The Just Government League was the most successful of the three organizations, growing its membership through persuasive marketing tactics, including its widely publicized suffrage hikes, where women would march from town to town carrying banners, distributing literature, and giving speeches in support of women’s suffrage. The first was held in January 1914, where the “Army of the Severn” marched from Baltimore to Annapolis to deliver a suffrage petition to the Maryland General Assembly. Hikes continued into 1915, visiting all corners of the state, including a Western Maryland hike in Allegany and Garrett Counties, a “pilgrimage” from Baltimore to St. Mary’s County to visit the homesite of Margaret Brent, considered Maryland’s first suffragist, and shorter hikes in Harford, Howard, and Montgomery Counties. Not only did these hikes garner much publicity through widespread newspaper coverage, they also boosted membership in local and statewide suffrage organizations, which was key to growing a broad base of support for women’s suffrage.
Despite their organization and tactics, Maryland suffragists were unsuccessful in convincing the Maryland General Assembly to ratify the Nineteenth Amendment. Both chambers decisively rejected ratification when it came up for a vote on February 17, 1920—the House by a vote of 64 to 36 and the Senate by 18 to 9. On August 18, 1920, Tennessee became the 36th state to ratify the amendment. Several days later, on August 26, 1920, US Secretary of State Bainbridge Colby certified the vote and proclaimed the Nineteenth Amendment to be part of the US Constitution. The decades-long struggle was finally over, and both white and black suffragists in Maryland quickly shifted to the task of preparing women to vote in the 1920 election; however, black women were still subject to Jim Crow-era rules and practices that sought to restrict black citizens’ access to the vote. Equal suffrage for black women was not fully secured until the passage of the federal Voting Rights Act of 1965. The Maryland General Assembly finally ratified the Nineteenth Amendment in a token vote on March 29, 1941, but the vote was not certified until March 25, 1958. Despite Maryland’s lack of decisive action on the amendment, Maryland suffragists, both black and white, made major contributions to the overall effort and their grassroots advocacy created a network of skilled female activists who continued to press for political and civic reforms in the state.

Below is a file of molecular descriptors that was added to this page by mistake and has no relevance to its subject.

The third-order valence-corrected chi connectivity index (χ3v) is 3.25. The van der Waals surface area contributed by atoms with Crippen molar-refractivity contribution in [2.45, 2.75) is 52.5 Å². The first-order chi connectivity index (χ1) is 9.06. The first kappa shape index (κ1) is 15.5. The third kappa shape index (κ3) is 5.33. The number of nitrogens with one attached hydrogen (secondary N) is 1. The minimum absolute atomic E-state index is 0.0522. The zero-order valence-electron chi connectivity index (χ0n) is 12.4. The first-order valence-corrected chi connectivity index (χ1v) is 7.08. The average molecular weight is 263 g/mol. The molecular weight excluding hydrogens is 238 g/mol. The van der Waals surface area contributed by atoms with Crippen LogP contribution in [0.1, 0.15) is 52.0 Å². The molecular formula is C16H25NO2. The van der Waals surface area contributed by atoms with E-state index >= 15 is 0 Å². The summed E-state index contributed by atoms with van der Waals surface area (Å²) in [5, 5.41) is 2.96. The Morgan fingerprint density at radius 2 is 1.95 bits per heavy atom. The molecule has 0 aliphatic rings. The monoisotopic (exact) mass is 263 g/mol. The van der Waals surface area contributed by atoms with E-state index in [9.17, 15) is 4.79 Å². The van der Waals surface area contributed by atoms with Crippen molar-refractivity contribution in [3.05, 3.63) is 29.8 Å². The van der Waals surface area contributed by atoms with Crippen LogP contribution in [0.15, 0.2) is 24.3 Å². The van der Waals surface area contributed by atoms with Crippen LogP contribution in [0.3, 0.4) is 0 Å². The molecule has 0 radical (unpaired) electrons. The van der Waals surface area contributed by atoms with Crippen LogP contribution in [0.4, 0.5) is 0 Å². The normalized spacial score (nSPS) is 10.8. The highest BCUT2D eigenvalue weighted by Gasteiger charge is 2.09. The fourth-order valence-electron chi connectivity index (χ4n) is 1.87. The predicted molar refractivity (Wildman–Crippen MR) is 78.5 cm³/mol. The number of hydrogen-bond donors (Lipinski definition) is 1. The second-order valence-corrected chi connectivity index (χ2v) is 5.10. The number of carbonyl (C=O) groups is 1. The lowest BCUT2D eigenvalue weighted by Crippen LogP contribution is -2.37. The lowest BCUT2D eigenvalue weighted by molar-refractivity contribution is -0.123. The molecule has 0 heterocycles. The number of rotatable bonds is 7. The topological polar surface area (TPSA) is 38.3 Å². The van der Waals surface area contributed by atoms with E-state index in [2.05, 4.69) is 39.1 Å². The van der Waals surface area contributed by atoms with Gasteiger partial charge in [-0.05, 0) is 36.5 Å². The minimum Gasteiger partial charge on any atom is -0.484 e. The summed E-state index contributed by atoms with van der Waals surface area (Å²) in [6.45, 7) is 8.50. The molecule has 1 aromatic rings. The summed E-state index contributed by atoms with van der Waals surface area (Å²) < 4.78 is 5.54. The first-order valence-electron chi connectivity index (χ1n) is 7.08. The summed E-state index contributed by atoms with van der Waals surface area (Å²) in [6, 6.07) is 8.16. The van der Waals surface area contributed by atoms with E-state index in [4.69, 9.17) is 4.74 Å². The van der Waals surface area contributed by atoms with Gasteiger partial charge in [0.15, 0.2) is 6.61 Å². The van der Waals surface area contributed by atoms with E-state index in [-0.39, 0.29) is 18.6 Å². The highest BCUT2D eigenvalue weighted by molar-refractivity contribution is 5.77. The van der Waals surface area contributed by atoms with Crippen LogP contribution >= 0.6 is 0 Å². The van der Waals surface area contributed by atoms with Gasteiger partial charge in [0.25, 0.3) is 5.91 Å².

National Park Service. Maryland and the 19th Amendment. Last Updated May 12, 2020. https://www.nps.gov/articles/maryland-and-the-19th-amendment.htm.
Rohn, Kacy. 2017. The Maryland Women’s Suffrage Movement. Draft report available at the Maryland Historical Trust, Crownsville.